Instead it uses images of coronavirus tests and medical masks paired with news stories that tout Gardner’s connections in Asia from his work as chair of the Senate Foreign Relations Subcommittee on East Asia. He has said he used those ties to make introductions for the Colorado teams procuring supplies. 

Gardner’s campaign is spending at least $170,000 to run the commercial on four Denver TV stations through May 28, according to filings with the Federal Communications Commission. His campaign says the spot will also run in Colorado Springs and Grand Junction television markets, and on streaming services such as Hulu.  

The limited purchase aside, the spending represents the first of millions of dollars in television air time that the campaign will buy over the next several months using its deep financial war chest. Outside political groups will spend even more.

The latest polling in the U.S. Senate race, from Democratic firm Keating Research, showed 53% of likely voters have an unfavorable view of Gardner, his worst numbers since the pollster began testing his favorability in March 2017. 

The poll, released May 5, also showed the share of voters who didn’t have an opinion about Gardner shrinking to 10% from 21% in October. It comes after Democratic-backed groups have spent big money on TV and digital ads in the past year to criticize the Republican.

“Voters are getting more knowledgeable about Cory Gardner and they’re going toward the negative side,” said Chris Keating, the Democratic pollster.

The poll showed Gardner as being favorable among 37% of voters, three percentage points higher than Keating’s last poll in October. But Keating says an eight percentage point jump in the share that have an unfavorable view of him speaks volumes.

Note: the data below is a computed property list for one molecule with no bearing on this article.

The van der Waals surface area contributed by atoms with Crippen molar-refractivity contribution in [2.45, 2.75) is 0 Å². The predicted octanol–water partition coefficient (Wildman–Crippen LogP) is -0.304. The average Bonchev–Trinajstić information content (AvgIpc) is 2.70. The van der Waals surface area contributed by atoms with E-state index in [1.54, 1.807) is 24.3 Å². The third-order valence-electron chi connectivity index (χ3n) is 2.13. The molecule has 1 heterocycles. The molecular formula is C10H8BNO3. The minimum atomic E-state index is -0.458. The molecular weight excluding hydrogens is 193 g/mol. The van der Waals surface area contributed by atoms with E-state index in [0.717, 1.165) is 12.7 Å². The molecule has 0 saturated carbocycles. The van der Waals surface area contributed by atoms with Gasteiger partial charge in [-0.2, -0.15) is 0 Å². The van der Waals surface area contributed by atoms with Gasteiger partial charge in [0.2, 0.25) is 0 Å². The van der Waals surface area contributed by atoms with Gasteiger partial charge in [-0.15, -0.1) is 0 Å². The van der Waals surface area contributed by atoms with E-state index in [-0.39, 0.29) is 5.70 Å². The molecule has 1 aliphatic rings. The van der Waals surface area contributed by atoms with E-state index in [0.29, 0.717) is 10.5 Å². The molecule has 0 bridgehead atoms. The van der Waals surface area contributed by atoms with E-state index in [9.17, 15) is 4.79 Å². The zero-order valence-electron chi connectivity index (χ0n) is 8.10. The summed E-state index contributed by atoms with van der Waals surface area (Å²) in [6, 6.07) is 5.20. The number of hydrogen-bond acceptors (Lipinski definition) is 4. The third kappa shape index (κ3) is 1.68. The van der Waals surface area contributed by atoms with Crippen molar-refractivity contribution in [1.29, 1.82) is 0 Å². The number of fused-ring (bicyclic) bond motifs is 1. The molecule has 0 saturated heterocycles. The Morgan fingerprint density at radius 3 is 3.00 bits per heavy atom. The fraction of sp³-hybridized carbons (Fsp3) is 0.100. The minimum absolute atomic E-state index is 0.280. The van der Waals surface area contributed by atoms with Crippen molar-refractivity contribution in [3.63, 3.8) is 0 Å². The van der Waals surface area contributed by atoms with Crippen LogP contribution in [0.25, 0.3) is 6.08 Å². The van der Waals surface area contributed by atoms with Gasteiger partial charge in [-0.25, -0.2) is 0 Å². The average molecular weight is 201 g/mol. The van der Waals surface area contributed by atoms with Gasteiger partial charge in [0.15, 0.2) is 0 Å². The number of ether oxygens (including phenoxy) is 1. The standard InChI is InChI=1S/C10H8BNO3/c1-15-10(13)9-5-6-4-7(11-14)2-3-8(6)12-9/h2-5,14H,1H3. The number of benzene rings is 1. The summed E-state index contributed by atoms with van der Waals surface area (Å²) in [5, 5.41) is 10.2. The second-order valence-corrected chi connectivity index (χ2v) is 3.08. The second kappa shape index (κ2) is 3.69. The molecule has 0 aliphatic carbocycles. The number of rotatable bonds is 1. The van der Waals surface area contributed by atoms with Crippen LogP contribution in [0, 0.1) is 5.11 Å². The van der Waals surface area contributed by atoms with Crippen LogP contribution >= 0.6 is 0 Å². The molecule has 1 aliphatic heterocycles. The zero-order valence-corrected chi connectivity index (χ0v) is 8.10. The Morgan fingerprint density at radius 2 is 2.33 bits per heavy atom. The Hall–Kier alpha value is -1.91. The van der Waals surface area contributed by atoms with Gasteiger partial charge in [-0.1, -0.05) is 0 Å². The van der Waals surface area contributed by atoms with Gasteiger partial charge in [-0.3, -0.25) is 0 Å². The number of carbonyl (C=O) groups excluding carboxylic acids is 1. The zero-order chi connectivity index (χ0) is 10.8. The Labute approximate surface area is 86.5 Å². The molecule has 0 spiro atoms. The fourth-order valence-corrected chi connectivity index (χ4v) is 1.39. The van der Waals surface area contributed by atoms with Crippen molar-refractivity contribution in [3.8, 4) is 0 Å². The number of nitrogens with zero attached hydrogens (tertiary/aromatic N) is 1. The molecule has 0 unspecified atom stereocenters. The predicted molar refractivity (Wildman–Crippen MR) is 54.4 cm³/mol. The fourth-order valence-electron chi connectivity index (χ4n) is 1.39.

“He’s got to try and turn this around. Can he do it? Does he have the resources to do it? Does he have the time? I don’t know,” said Keating, who runs Telluride-based Keating Research. 

Fortney is confident that Gardner can successfully get his message across, even though he  acknowledges that the incumbent has taken blows from the other side. 

“Democrats have spent a lot of money to cast Sen. Gardner in a negative light, despite his actual record,” Fortney said. “Now, Cory is going to set the record straight. Voters are smart and have about five months to get the whole story.”

The ad released Friday begins to tell that tale by highlighting how, through his connections, Gardner says he’s helped secure 100,000 face masks from Taiwan and 100,000 test kits from South Korea for Colorado. 

Gardner is hoping to emphasize his accomplishments and bipartisanship as Democrats work to paint him as a lackey of Trump, whom the senator has endorsed despite the president’s unpopularity in the state. 

One of the video clips shown in the TV spot is Polis praising Gardner at a news conference. “Sen. Cory Gardner, who I talk with multiple times every day, has done everything I’ve asked to help in our response,” the governor said.

Democrats are quick to point out that the reason Colorado needed to secure its own coronavirus supplies is the lack of federal pandemic preparedness. Polis has said he keeps orders for masks and tests secret until they arrive in Colorado because he’s worried about the Trump administration overriding the state’s efforts.